As I read through this article, I took notes/thoughts along the way, which sort of fall in order of appearance.
My first thought regarding Lethem’s mentioning of movies and their use of appropriation, was the use of music accenting a movie. Actually, music can sometimes play a crucial role to a movie as it commonly succeeds to add an atmosphere to the experience with a strong emotional grab. If a movie chooses to use a song that was prior created to the production of the movie, they often try to apply this song as an alluring aesthetic to the events that occur in the story so. A clear example I thought of off the top of my head was the soundtrack to the movie “A Clockwork Orange”, where director and producer Stanley Kubrick choose to blend contemporary instruments of the era with classical compositions written by famous composers. This obviously was a vision that Kubrick saw to add a significance of emotion to the movie, and because of such a selection, it obviously had an impact on the cinematic world.
Moving further along in the essay, the topic of Jazz and Blues music were presented. When we listen to Blues and Jazz music, often we sort of sink into the sounds because of our familiarity with the loose direction of both genres. Most of the time, Blues and Jazz music maintain an openness throughout their play. If anything, we as listeners can picture such compositions going on and on, infinitely, because of the act of improvisation. Musicians grab from any sound or source that can blend or transition into another realm of the song so that they can keep the melody going.
Two lines really struck my attention later on:
“Most artists are awakened by the work of a master.”
“Inhaling the memory of an act never experienced.”
Both lines seemed to compliment one another in a way of describing inspiration as a powerful, perhaps unstoppable force. There are certain stages of absorbing inspiration, and it can also depend how engulfed and true you are to the original source material.
I also thought is was interesting when Lethem dated back to Walt Disney, and his first published character Steamboat Willie who came to life after Buster Keaton’s act of Steamboat Bill Jr. in the 1920′s. This was an obvious representation of a parody; however, the cartoon gained popularity because of the audience’s prior familiarity to Buster Keaton’s act. The new art of animation allowed the possibility to insert more imaginative ideas because of the capabilities of cartooning vs. real life. Walt Disney probably saw Steamboat Wilie as, what we call today, a “demo”; or a pre-interlude to his future career as an animator.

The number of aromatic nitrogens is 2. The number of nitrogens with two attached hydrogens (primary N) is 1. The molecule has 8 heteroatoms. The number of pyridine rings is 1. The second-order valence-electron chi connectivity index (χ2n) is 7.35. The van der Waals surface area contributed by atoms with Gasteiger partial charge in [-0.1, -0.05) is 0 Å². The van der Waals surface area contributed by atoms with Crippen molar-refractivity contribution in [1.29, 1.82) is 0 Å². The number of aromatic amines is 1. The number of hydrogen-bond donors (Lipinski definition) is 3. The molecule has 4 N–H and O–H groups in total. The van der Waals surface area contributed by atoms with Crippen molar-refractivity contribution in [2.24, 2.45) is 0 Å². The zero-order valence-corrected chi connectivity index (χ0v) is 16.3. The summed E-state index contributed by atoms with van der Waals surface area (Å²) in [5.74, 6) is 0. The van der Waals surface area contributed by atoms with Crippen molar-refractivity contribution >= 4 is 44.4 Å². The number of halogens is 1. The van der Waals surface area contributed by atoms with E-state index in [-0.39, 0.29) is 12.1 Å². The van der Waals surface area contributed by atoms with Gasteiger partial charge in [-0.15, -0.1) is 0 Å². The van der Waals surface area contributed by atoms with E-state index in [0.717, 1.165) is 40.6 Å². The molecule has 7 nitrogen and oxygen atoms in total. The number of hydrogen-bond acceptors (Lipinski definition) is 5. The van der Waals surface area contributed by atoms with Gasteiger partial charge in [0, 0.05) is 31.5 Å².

Reading further along, the mentioning of YouTube culture caught my attention. It undoubtedly has become an open-source pool which viewers take on sub-cultural roles remixing music tracks, putting videos to music, or just re-arranging a music video, reinterpreting something that is well known to the world and filtering it through your own perception as a viewer. You could then possibly declare yourself as an artist, but this statement could be widely objected to amongst the rest of the world’s standards.
The allowance of open-source and hacking culture provides artists with a new hope to bring their remixing ideas to life instead of being restricted to create them by an authoritative demand.
To me, I draw the line somewhere with appropriation. If I sense an overly abstracting nature from an artist’s delivery, then I see their use of appropriation as an insult. Before winter break began, there was a show at the Art Institute Museum’s Modern Wing, which I found myself troubled to understand and appreciate due to the crudeness of the artist’s choice to messily cut and paste photos of male models from Japanese magazines to blank surfaces, and then around them, applying illustrative lines, and smears of colored paint. To me, this was hard to declare a professional status, or even deserving of a large gallery space. The message wasn’t clear, and the evidence and absurdness of directly applying magazine cut outs to a surface did not suit the concept of “remixing” per se, but rather embraced the bare bones act of thievery from a publication.
Re-envisioning is the key to remixing or remastering. It’s a responsibility, once you have the original source in your hands, to do something of your own will with it.
However, the allowance of modifications done to that original source provokes a scale of judgement amongst viewers and listeners.
Also, the idea of “commodity” and tainting of a previous work of art is something of the artist’s choice, and perhaps, their own prejudgement. Remix culture branches in a couple different directions. Either one could adoringly admire the original creation of an artist and want to use their ideas as an ode to their utter genius, or one could think to remix or recontextualize a past artwork and give it a whole different meaning, most likely insulting or distorting the artist’s original vision.
Anyway, these were some of the thoughts I had through reading this article. If the act of appropriation is becoming a more common theme in the art world, I think it may open up to new categories that maybe none of us have even imagined yet ourselves. There is a lot of exploration to be done through this new culture in which we refer to as “New Media Art”, but the resonance of the past will forever remain, and evidence of it is hard to eliminate through the culture of remixing.